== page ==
That’s an act of self-care, just the intention to think about something positive, to notice something that you normally take for granted.

Even if bringing your attention to it feels pointless, do it anyways.

How are you extremely lucky right now?

The truth is, in this moment you have everything you need.

That’s real abundance: recognizing that in this moment and in every moment you’ve lived so far, you’ve had everything you need to survive.

Sure, it might have still royally sucked in a multitude of those moments, and you might be in an insane amount of pain, but you still lived.

There were good times, even if you can’t connect with them right now.

It’s okay to be depressed, to feel useless, to feel bitter and angry and hard done by. If you haven’t at least once in your life, congrats, you’re superhuman.

Rather than try and get out of where you are, can you give yourself full permission to be where you are?

To just say, “Life sucks right now and I want out.”

I know, it’s not fun to sit in it, but often that’s what’s needed to move through it.

What are you learning from feeling like shit right now?

It’s a fine balance to strike between acceptance and wallowing, between being with discomfort and remaining a helpless victim.

Wherever you are on that spectrum, eventually you’re going to have to face:

What are you responsible for and what can you take responsibility for?

What is within your control?

What can you do to help and care for yourself?”

Responsibility is the only way through. It’s the only sustainable long-term strategy to happiness, inner peace and personal freedom.

Responsibility is almost always not fun in the short-term though because it means doing shit you don’t want to do.

You’ve got to decide which game you’re playing: the long-term game or the short-term game.

Do you prefer short-term pleasure and long-term pain, or are you willing to sacrifice feeling shitty now for long-term fulfillment?

I choose the long-term.

That means, you’ve got to slowly shoulder more responsibility for taking care of yourself.

And sometimes that means asking for help. Letting yourself be supported is a way of supporting yourself too.

5. To transform your bitterness and anger and create the world you want

The world, your relationships, your job, your family, your life, is not the way you want it. So how best to spend your time?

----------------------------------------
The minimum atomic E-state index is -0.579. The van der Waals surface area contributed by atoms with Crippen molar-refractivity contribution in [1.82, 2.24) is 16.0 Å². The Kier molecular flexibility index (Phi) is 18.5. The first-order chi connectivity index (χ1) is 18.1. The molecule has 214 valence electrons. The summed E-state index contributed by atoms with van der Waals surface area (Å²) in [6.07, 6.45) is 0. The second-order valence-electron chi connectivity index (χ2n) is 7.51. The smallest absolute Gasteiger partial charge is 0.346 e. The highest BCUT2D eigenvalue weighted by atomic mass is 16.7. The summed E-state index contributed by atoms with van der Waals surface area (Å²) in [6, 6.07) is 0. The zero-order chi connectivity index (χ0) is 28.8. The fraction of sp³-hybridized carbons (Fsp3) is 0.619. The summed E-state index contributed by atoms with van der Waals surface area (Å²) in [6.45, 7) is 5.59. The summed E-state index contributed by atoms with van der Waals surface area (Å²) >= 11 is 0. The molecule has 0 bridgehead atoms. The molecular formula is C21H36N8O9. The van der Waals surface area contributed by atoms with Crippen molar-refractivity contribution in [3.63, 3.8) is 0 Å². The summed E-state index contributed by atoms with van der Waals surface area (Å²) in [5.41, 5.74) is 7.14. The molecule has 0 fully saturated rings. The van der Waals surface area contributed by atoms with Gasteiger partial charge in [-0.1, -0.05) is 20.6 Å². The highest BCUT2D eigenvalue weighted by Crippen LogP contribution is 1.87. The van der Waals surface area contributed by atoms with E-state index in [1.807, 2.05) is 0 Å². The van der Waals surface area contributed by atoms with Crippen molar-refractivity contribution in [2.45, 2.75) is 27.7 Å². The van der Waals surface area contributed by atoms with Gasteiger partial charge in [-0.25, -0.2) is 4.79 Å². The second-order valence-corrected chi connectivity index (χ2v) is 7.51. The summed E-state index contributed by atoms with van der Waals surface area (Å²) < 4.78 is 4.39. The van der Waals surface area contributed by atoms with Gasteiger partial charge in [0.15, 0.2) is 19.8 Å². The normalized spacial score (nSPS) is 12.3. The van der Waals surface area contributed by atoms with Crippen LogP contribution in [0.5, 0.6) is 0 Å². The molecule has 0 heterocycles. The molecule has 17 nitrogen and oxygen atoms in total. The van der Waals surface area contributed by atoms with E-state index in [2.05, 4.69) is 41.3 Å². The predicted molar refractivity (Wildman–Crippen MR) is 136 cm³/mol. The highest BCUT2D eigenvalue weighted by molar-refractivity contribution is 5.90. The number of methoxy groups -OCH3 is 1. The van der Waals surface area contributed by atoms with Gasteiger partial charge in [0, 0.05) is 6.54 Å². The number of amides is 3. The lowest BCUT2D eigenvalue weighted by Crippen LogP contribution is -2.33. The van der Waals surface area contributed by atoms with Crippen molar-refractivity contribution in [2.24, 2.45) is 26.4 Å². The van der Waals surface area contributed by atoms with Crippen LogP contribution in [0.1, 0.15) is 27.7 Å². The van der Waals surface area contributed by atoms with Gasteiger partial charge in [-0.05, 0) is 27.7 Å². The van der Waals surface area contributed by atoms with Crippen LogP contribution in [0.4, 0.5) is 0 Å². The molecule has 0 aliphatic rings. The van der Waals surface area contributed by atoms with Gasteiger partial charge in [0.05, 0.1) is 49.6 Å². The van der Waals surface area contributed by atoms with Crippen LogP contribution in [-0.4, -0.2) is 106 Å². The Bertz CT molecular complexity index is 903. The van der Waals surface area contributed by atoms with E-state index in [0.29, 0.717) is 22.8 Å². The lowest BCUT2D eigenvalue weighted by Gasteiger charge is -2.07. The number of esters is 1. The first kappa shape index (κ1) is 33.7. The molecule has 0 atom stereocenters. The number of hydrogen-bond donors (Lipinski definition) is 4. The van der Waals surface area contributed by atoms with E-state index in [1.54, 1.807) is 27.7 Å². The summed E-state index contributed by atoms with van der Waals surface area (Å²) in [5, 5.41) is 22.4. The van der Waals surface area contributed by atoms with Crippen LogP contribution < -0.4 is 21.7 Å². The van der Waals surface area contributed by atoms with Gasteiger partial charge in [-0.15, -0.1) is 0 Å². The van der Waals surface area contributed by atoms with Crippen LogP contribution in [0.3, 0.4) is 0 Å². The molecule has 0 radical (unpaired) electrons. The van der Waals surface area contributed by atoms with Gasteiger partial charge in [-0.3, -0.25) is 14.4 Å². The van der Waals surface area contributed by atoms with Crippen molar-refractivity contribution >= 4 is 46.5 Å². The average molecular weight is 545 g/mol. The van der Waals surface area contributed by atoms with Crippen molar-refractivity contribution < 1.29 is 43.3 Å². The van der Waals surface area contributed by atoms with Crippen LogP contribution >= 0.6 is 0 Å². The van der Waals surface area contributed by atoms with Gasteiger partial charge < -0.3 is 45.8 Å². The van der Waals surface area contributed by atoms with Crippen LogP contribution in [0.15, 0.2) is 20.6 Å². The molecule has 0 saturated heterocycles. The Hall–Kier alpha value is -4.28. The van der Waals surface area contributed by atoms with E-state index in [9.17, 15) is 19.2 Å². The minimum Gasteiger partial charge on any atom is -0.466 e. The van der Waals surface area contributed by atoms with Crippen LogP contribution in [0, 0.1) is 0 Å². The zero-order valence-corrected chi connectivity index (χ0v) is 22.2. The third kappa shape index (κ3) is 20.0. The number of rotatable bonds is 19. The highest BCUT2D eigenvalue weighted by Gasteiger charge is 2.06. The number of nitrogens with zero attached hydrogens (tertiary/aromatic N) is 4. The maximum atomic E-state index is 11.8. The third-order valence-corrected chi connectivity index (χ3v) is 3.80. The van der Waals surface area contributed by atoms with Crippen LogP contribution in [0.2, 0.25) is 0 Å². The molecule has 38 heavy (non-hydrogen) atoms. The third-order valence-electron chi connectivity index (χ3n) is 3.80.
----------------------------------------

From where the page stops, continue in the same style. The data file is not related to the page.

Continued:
How about making the world the way you want it?

That alone can be enough to paralyze anyone, to take on the gargantuan task of “changing the world.”

So let’s reframe it.

How about changing you.

What can you take care of or make just a little better today?

What’s one thing you can do in the next 15 minutes to help yourself?

Maybe helping yourself comes in the form of helping someone else.

Maybe helping yourself is going and buying groceries; avoiding buying those chips this time and buying some broccoli instead.

Maybe it’s actually eating the broccoli before it goes bad this time.

Maybe it’s finding something to wake up for.

Maybe it’s setting up regular morning calls with friends to get you out of bed.

Maybe it’s asking just to be listened to because you don’t even know where to start, what to say or how you really feel.

Maybe it’s writing some inspiring quotes down and posting them on your wall to help you orient your thinking.

When everything feels like an effort, you’ve got to simply try and do something, anything to move forward.

Everything counts.


Every, god dam little thing.

So choose one and do it, even if it seems like it doesn’t matter.

Then lie the down and feel sorry for yourself again. Maybe that’s being overdramatic…

By that I mean, allow yourself to feel what you’re feeling and allow each action your take to be enough.

Then get up and do another thing.

Then try and make someone else’s day better.

Write about how shitty you feel.

Read what you wrote to someone.

Let yourself cry.

Wallow in it. Maybe that’s what you need.

Feel like it’ll last forever?

Yeah, it might last a seriously long time.

But not forever.

So for now, just ask yourself, “What can I do to help myself right now?”

I love this quote by Jordan Peterson, “Treat yourself like someone you are responsible for helping.”

In other words, treat yourself like your own child.

I often think about a similar sentiment: “If I loved myself, what would I do?”

If I was responsible for taking care of someone else in my position, how could I show them love?

The answer is, you always deserve more love not less.

Forget thriving for a second.

Forget happiness for a second.

How about just surviving, just continuing because what the heck else are you going to do?

You’re not going to kill yourself.

Sure, it’s an important part of any human being’s growth and process to think about suicide. It’s a real option. You don’t have to stay. It’s important to consider with honesty.